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Third Party Presidential Candidates Can Affect Election Outcome

While political parties in the United States other than the Democratic and Republican have fielded presidential candidates for years, they have never won the White House. VOA's Jeffrey Young explores how these third party candidates have nonetheless influenced the outcome of elections.

In 1992, Democratic Party presidential candidate Bill Clinton defeated the incumbent Republican President George H.W. Bush, the father of President George W. Bush, by nearly six million votes. But a so-called third party candidate, Ross Perot, received almost 20 million votes. Many political observers say the votes cast for Perot clearly affected the outcome of the contest between Mr. Bush and Mr.Clinton.

The United States has two major political parties, the Democratic and the Republican. But there are others, such as the Green Party, the Libertarian Party, and the Socialist Party. These and other third parties have never succeeded in winning the White House. The reason for that is the structure of the Electoral College that actually selects the president.

Benjamin Ginsberg at Johns Hopkins University in Washington D.C. says, "We don't actually have one national election. We have 50 statewide [presidential] elections that are held on the same day. And in each state, Electoral College votes are allocated, usually to the candidate that wins the most votes in that state."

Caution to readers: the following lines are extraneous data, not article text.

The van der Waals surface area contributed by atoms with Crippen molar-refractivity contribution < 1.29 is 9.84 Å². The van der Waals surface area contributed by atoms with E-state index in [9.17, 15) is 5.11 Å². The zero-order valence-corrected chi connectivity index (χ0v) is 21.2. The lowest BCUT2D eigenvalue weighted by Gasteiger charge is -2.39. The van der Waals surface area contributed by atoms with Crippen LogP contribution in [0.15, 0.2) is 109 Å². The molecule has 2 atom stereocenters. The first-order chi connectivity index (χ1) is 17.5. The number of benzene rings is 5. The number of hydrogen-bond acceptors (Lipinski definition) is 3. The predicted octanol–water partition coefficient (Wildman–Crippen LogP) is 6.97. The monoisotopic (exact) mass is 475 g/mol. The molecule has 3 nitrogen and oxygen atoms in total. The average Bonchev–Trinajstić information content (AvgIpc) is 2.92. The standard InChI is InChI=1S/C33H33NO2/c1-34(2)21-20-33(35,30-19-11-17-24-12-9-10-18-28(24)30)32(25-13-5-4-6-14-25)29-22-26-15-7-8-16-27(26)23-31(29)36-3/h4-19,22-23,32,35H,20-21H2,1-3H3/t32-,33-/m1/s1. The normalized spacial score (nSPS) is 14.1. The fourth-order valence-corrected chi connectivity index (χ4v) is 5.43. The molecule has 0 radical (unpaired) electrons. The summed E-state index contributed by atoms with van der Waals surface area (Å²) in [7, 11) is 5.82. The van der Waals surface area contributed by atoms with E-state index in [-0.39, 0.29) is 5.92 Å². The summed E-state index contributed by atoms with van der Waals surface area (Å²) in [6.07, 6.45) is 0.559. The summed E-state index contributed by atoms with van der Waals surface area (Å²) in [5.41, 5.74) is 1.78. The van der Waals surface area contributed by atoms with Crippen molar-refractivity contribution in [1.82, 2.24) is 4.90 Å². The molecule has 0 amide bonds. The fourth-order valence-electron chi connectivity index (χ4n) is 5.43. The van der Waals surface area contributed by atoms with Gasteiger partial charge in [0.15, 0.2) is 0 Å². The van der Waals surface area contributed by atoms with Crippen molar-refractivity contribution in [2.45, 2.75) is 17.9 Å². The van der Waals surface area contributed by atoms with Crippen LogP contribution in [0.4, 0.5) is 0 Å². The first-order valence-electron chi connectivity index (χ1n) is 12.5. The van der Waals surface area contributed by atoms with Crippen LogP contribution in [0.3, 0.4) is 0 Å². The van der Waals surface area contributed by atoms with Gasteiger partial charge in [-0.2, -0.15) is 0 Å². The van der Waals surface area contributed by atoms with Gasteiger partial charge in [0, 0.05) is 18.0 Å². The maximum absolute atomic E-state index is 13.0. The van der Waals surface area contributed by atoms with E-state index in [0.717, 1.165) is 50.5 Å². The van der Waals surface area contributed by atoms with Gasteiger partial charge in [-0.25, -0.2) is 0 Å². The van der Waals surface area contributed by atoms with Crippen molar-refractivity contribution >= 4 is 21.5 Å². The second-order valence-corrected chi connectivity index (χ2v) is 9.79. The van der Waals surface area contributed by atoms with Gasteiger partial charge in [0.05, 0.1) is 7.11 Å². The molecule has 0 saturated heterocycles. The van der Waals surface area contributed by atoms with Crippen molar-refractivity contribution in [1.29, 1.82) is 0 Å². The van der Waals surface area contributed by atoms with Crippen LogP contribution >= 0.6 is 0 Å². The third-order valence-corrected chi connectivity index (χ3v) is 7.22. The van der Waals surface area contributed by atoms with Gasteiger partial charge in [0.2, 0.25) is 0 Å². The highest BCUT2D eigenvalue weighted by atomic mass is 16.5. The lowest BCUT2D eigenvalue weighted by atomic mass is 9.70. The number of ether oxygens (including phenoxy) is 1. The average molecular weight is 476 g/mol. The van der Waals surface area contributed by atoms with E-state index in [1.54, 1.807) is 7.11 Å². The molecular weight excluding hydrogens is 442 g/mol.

Ralph Nader ran under the Green Party banner in 1996 and 2000 and also ran unaffiliated in 2004. He says the problem for third parties goes beyond the Electoral College. "The system does not encourage, because it doesn't have proportional representation [and] doesn't have instant-runoff voting. It does not encourage multi-party development.

While third party candidates may not win, they have been accused of being so-called spoilers. That is how some pundits view Ralph Nader's 2000 White House bid.

The outcome of the 2000 presidential election ultimately hinged on the vote count in the southeastern state of Florida. Republican George W. Bush won the state over his Democratic Party rival, Al Gore, by a margin of only 537 votes. Mr. Bush's Florida victory enabled him to win the White House in the Electoral College even though Gore got more votes nationally. Nader received more than 97,000 votes in Florida, sparking debates ever since as to what the outcome in Florida would have been if he were not on the ballot.

Some political observers say there is another reason why parties other than the Democratic and Republican do not win the White House and usually do not get seats in Congress. Candice Nelson at American University in Washington, D.C. explains. "Their issues -- if they have resonance, if the American people are interested in them -- can get absorbed by one of the two major parties, which is why third parties don't have much staying power."

The next segment of "How America Elects" will focus on campaign fundraising, and the debate over whether the White House race should be entirely publicly financed.